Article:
On a daily basis, the day with the largest number of original tweets was December 11, 2018 with 4,820 tweets. Fig 1 shows weekly numbers that have the highest peak in the middle of 2018 for original tweets. The day with the most retweets was October 11, 2018 with 27,068 retweets. The median number of daily tweets increased more than double before and after 2018, when the second epidemic occurred; the value varied from 153 (95 original tweets and 57 retweets) in 2017 to 555 (219 original tweets and 333 retweets) in 2019.

Number of tweets per account

Approximately 320 thousand accounts, or 56.6% of the total accounts, made only one tweet, 90 thousand accounts made two tweets, followed by 40 thousand accounts with three tweets (Fig 2(a) and S1 Appendix for more details).

Fig 2. Number of tweets per account.

(a) Ratio of tweets per account. The majority of the tweets were made by only a small number of users. (b) Distribution of number of tweets per account (logarithmic on both axes). The typical power distribution with an exponent of 1.8.

Contrarily, one account made 33,073 posts during this period. This account (@Dr_RasuKaru) is a doctor with about ten thousand followers, and has been regularly tweeting about rubella, using a bot that automatically posts tweets. The next highest account (@knimama) is a family member of those affected by congenital rubella syndrome who made 19,565 tweets. This account was very active in the rubella eradication effort, and although it does not use any automated framework, it made numerous posts. In addition, the official account of MHLW (@MHLWitter) was also active in tweeting information on rubella, posting 1,136 tweets during the period. MHLW was the 56th most tweeted among the 575,311 accounts. Thus, overall, the number of tweets about rubella per account was highly skewed and showed power-law distribution P(x) ∼ xα with its exponent α estimated [38] as 1.8 (Fig 2(b)).

Visualization of written content

Fig 3 shows wordclouds created with original tweets and retweets. The most tweeted words were “Vaccination” for original tweets and “Vaccine” for retweets. Although these words have very similar meanings, their Japanese translations differ. “Vaccination” is a four-character Kanji word that refers to the act of inoculation, while “Vaccine” refers to the vaccine itself (S1 Appendix).

Fig 3. Wordcloud created with the top 150 most frequently occurring words during the entire period.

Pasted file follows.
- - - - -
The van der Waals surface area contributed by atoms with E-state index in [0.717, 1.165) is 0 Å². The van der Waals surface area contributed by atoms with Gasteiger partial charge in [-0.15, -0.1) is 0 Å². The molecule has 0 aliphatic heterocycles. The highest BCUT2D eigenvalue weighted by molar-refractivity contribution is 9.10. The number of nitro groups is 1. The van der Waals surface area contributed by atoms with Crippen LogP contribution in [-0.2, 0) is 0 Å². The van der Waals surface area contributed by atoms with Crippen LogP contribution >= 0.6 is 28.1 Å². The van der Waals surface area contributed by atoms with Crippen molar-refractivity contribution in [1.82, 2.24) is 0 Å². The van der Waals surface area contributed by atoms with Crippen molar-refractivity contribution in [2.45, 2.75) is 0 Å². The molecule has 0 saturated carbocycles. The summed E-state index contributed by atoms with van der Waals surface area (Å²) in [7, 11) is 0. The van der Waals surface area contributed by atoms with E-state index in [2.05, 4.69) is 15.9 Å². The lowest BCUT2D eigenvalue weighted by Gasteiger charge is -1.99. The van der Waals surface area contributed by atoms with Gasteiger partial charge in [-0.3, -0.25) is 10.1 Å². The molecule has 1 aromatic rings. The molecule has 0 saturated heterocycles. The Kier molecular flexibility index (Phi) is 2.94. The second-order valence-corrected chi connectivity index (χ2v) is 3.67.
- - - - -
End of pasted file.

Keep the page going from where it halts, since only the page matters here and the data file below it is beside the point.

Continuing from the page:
(a): Original tweets only. (b): Retweets only.

Fig 4 shows wordclouds of original tweets on December 10, 2018 (the day with the most original tweets) and retweets on October 11, 2018 (the day with the most retweets). The most tweeted word on December 10, 2018 was the same as the overall trend:“Vaccination.” The most retweeted word on October 11, 2018 was “Release.” The top 200 most frequent words with original Japanese forms appear in S1 Appendix.

Fig 4. Wordcloud created with the top 150 most frequently occurring words at the specific day.

(a): Original tweets only (Dec. 12th, 2018). (b): Retweets only (Oct. 11th, 2018).

Retweet network

Fig 5 shows the retweet network of rubella-related tweets. In the network, top fourteen nodes with the largest number of links were divided into three types: the mass media (@nhk _news, @nhk_seikatu) and MHLW (@MHLWitter), medical professionals (@narumita, @Dr_RasuKaru, @syutoken_sanka, @imamura_kansen), and rubella-related actors (@knimama, @stop_fuushin). Within this network, the nodes with the highest degree centrality, which is an index proportional to the number of links, was the mass media account (@nhk_seikatu) with a large number of followers. Contrarily, the nodes with the highest betweeness centrality, which measures mediating shortest path [39], was the account of the rubella-related actor (@knimama).

Fig 5. Retweet network of rubella-related tweets.

Node size proportional to the logarithm number of followers as of February 2023. The blue squares represent the mass media and MHLW, the pink diamonds represent medical professionals, and the green circles represent the rubella-related actors.